One of the legacies of the pandemic has been that, as we enter a period of economic turbulence, household balance sheets are in much better shape than is typically the case as recession nears.
Recessions often happen after a period of what Alan Greenspan, a former Federal Reserve chairman, calls “irrational exuberance”, where consumers and stock market investors take on new debt or reduce their savings rate beyond normal levels as they feel extremely confident about the economic outlook.
If a recession then occurs, many consumers and investors find themselves indebted just at the time when banks are less keen to extend credit, and when their employment or income prospects are diminished.
This means that even as economies emerge from the recession and the prospects of the consumer and businesses improve, economic growth may be held back by the need to repay debts, and for banks to repair their balance sheets.
This may be said to hinder the pace of the economic recovery, as much of the extra wealth is not spent now.
What makes the present economic situation different is the recession that resulted from the pandemic was caused not by a dissipation of savings but an excess of savings, as lockdowns meant people could not spend.
Data from The Office for National Statistics estimates that household savings rose by 12 per cent during the pandemic.
Research from Investec Bank calculates the average UK household had excess savings of around £4,000 coming out of the pandemic.
Myron Jobson, senior personal finance analyst at Interactive Investor, says: “The assorted Covid lockdowns and social restrictions forced us into frugality, with household savings as a proportion of household resources hitting a record high at the height of the pandemic disruption. However, this doesn’t tell the full story.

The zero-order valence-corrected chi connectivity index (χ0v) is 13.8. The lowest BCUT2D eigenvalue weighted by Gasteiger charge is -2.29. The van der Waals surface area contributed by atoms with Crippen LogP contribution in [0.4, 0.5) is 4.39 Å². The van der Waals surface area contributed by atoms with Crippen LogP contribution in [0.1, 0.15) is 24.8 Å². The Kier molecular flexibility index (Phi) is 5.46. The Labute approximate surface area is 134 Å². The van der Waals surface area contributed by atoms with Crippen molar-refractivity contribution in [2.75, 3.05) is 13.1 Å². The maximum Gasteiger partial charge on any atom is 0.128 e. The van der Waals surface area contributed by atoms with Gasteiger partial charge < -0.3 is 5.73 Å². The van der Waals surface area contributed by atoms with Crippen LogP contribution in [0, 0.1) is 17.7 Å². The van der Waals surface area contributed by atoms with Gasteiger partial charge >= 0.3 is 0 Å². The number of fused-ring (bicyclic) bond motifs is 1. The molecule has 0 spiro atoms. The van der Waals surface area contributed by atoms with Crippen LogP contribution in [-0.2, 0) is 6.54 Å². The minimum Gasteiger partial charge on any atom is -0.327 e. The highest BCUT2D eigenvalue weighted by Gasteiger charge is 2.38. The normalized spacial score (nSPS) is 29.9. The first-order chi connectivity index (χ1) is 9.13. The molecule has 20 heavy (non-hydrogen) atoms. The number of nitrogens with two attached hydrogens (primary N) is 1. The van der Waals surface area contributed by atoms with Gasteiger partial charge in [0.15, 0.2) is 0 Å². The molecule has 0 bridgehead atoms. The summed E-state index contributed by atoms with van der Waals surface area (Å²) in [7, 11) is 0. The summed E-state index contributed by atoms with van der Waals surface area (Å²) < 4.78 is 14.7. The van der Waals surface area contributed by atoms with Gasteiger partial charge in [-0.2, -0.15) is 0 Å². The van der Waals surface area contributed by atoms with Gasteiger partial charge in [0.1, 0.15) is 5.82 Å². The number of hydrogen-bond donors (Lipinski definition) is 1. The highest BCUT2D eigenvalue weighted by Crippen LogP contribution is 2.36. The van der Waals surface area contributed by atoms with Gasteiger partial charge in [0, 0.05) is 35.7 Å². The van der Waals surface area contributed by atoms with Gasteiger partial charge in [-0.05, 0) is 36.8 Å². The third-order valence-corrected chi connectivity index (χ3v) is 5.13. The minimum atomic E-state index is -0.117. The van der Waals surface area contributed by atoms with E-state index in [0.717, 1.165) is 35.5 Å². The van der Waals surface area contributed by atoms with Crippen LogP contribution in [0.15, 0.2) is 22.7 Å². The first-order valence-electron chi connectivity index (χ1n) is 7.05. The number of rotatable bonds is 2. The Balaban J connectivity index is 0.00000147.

"The ONS says consumers saving up in anticipation of a change in income or wealth and for a rainy day have also contributed to the revival of the nation’s savings culture. However, both these motives don’t appear particularly strong, accounting for 0.5 and 1.5 percentage points respectively towards the increase in the savings ratio in Q2 2020, compared to Q4 2019.
"In comparison, forced savings – those resulting from lockdown restrictions – were responsible for a whopping 11 percentage point increase. It is clear that the pandemic resulted in a seismic shift in savings behaviour.
>TheGFK measure of consumer confidence has fallen to minus 38. It was only once weaker at minus 39 during the financial crisis.---Gerard Lyons, Netwealth
"The escalating cost of living crisis means that those who were fortunate enough to become accidental savers won’t be able to spend their bumper savings how they would have envisaged once Covid restrictions were lifted. Hanging onto this cash seems increasingly unlikely for many, with the cost of everything rising.”